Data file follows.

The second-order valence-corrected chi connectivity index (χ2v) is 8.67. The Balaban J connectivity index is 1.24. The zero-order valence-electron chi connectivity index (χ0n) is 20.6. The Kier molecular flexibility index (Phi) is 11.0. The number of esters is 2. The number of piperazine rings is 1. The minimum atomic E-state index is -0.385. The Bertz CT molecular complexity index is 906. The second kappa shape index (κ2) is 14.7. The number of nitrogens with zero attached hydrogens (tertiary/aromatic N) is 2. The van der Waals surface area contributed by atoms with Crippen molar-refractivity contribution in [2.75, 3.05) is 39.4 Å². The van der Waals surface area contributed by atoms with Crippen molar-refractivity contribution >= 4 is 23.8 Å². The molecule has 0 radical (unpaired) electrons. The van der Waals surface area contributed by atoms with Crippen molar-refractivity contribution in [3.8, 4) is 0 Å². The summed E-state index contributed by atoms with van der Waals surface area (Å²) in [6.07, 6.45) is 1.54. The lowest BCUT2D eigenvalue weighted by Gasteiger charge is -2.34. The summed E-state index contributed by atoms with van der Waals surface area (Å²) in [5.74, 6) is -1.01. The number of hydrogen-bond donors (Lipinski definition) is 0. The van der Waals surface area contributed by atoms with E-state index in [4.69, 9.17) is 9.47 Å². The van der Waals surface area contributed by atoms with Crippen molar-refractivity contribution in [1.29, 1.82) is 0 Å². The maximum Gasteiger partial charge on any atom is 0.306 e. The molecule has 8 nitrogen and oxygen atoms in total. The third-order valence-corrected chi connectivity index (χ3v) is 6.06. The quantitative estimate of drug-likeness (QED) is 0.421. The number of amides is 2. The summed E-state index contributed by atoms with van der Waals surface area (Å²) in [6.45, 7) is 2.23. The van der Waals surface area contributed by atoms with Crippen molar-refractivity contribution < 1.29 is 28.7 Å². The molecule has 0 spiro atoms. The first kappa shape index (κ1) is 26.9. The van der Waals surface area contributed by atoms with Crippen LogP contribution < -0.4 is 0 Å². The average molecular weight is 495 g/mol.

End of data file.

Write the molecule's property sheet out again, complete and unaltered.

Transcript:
The second-order valence-corrected chi connectivity index (χ2v) is 8.67. The Balaban J connectivity index is 1.24. The zero-order valence-electron chi connectivity index (χ0n) is 20.6. The Kier molecular flexibility index (Phi) is 11.0. The number of esters is 2. The number of piperazine rings is 1. The minimum atomic E-state index is -0.385. The Bertz CT molecular complexity index is 906. The second kappa shape index (κ2) is 14.7. The number of nitrogens with zero attached hydrogens (tertiary/aromatic N) is 2. The van der Waals surface area contributed by atoms with Crippen molar-refractivity contribution in [2.75, 3.05) is 39.4 Å². The van der Waals surface area contributed by atoms with Crippen molar-refractivity contribution >= 4 is 23.8 Å². The molecule has 0 radical (unpaired) electrons. The van der Waals surface area contributed by atoms with Crippen molar-refractivity contribution in [3.8, 4) is 0 Å². The summed E-state index contributed by atoms with van der Waals surface area (Å²) in [6.07, 6.45) is 1.54. The lowest BCUT2D eigenvalue weighted by Gasteiger charge is -2.34. The summed E-state index contributed by atoms with van der Waals surface area (Å²) in [5.74, 6) is -1.01. The number of hydrogen-bond donors (Lipinski definition) is 0. The van der Waals surface area contributed by atoms with E-state index in [4.69, 9.17) is 9.47 Å². The van der Waals surface area contributed by atoms with Crippen molar-refractivity contribution in [1.29, 1.82) is 0 Å². The maximum Gasteiger partial charge on any atom is 0.306 e. The molecule has 8 nitrogen and oxygen atoms in total. The third-order valence-corrected chi connectivity index (χ3v) is 6.06. The quantitative estimate of drug-likeness (QED) is 0.421. The number of amides is 2. The summed E-state index contributed by atoms with van der Waals surface area (Å²) in [6.45, 7) is 2.23. The van der Waals surface area contributed by atoms with Crippen molar-refractivity contribution < 1.29 is 28.7 Å². The molecule has 0 spiro atoms. The first kappa shape index (κ1) is 26.9. The van der Waals surface area contributed by atoms with Crippen LogP contribution < -0.4 is 0 Å². The average molecular weight is 495 g/mol.